East Asian Youth Games
Formerly the East Asian Games, it is a multi-sport event organised by the East Asian Games Association (EAGA) and held every four years since 2019 among athletes from East Asian countries and territories of the Olympic Council of Asia (OCA), as well as the Pacific island of Guam, which is a member of the Oceania National Olympic Committees.
Free trade agreements
|Name of agreement||Parties||Leaders at the time||Negotiation begins||Signing date||Starting time||Current status|
|China–South Korea FTA||Xi Jinping, Park Geun-hye||May, 2012||Jun 01, 2015||Dec 30, 2015||Enforced|
|China–Japan–South Korea FTA||Xi Jinping, Shinzō Abe, Park Geun-hye||Mar 26, 2013||N/A||N/A||10 round negotiation|
|Japan-Mongolia EPA||Shinzō Abe, Tsakhiagiin Elbegdorj||-||Feb 10, 2015||-||Enforced|
|China-Mongolia FTA||Xi Jinping, Tsakhiagiin Elbegdorj||N/A||N/A||N/A||Officially proposed|
|China-HK CEPA||Jiang Zemin, Tung Chee-hwa||-||Jun 29, 2003||-||Enforced|
|China-Macau CEPA||Jiang Zemin, Edmund Ho Hau-wah||-||Oct 18, 2003||-||Enforced|
|Hong Kong-Macau CEPA||Carrie Lam, Fernando Chui||Oct 09, 2015||N/A||N/A||Negotiating|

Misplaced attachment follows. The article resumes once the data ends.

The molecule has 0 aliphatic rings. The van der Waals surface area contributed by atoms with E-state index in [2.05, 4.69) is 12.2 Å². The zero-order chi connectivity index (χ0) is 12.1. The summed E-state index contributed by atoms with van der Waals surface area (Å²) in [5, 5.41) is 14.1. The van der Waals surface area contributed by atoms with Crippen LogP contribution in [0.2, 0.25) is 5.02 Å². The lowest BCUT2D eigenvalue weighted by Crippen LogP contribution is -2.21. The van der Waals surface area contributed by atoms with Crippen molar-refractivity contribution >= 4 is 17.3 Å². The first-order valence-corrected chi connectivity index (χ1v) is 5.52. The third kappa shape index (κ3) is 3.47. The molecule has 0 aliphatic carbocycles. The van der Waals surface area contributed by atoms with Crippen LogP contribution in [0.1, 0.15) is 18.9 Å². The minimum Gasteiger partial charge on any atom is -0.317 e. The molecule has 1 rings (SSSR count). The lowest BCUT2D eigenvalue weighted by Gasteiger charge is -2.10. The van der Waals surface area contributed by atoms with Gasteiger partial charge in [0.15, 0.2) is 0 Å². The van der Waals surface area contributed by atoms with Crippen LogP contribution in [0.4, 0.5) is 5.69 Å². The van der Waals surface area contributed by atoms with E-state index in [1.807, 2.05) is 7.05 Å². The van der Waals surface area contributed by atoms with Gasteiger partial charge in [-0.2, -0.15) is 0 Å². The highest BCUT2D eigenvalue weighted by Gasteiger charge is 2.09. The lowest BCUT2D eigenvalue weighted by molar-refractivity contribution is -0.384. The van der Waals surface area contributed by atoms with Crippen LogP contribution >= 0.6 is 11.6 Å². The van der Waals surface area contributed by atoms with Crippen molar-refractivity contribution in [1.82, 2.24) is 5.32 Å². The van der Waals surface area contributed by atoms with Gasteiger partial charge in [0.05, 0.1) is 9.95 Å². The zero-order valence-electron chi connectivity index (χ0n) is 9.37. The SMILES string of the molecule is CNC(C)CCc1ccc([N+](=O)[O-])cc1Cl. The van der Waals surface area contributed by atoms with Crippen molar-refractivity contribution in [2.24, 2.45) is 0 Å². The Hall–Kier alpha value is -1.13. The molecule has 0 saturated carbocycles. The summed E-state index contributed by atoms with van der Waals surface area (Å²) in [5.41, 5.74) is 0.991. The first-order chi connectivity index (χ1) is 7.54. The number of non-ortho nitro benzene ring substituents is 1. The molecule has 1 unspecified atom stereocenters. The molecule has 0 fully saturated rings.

|ECFA||Hu Jintao, Ma Ying-jeou||Jan 26, 2010||Jun 29, 2010||Aug 17, 2010||Enforced|
|CSSTA (Based on ECFA)||Xi Jinping, Ma Ying-jeou||Mar, 2011||Jun 21, 2013||N/A||Abolished|
|CSGTA (Based on ECFA)||Hu Jintao, Ma Ying-jeou||Feb 22, 2011||N/A||N/A||Suspended|
|Name||Abbr.||Parties within the region|
|Shanghai Cooperation Organisation||SCO||( )|
|General Security of Military Information Agreement||GSOMIA|
|Sino-North Korean Mutual Aid and Cooperation Friendship Treaty||-||( )|
|Treaty of Mutual Cooperation and Security between the United States and Japan||-|
|Mutual Defense Treaty Between the United States and the Republic of Korea||-|
|Taiwan Relations Act (Sino-American Mutual Defense Treaty before 1980)||TRA (SAMDT)|
|Major non-NATO ally (Global Partners of NATO)||-|||
Cities and towns
- Basa Banyumasan
- Bikol Central
- Bahasa Indonesia
- Lingua Franca Nova
- Bahasa Melayu
- Norsk bokmål
- Norsk nynorsk
- Саха тыла
- Simple English
- Српски / srpski
- Srpskohrvatski / српскохрватски
- ئۇيغۇرچە / Uyghurche
- Tiếng Việt
- This page is based on the Wikipedia article East Asia; it is used under the Creative Commons Attribution-ShareAlike 3.0 Unported License (CC-BY-SA). You may redistribute it, verbatim or modified, providing that you comply with the terms of the CC-BY-SA.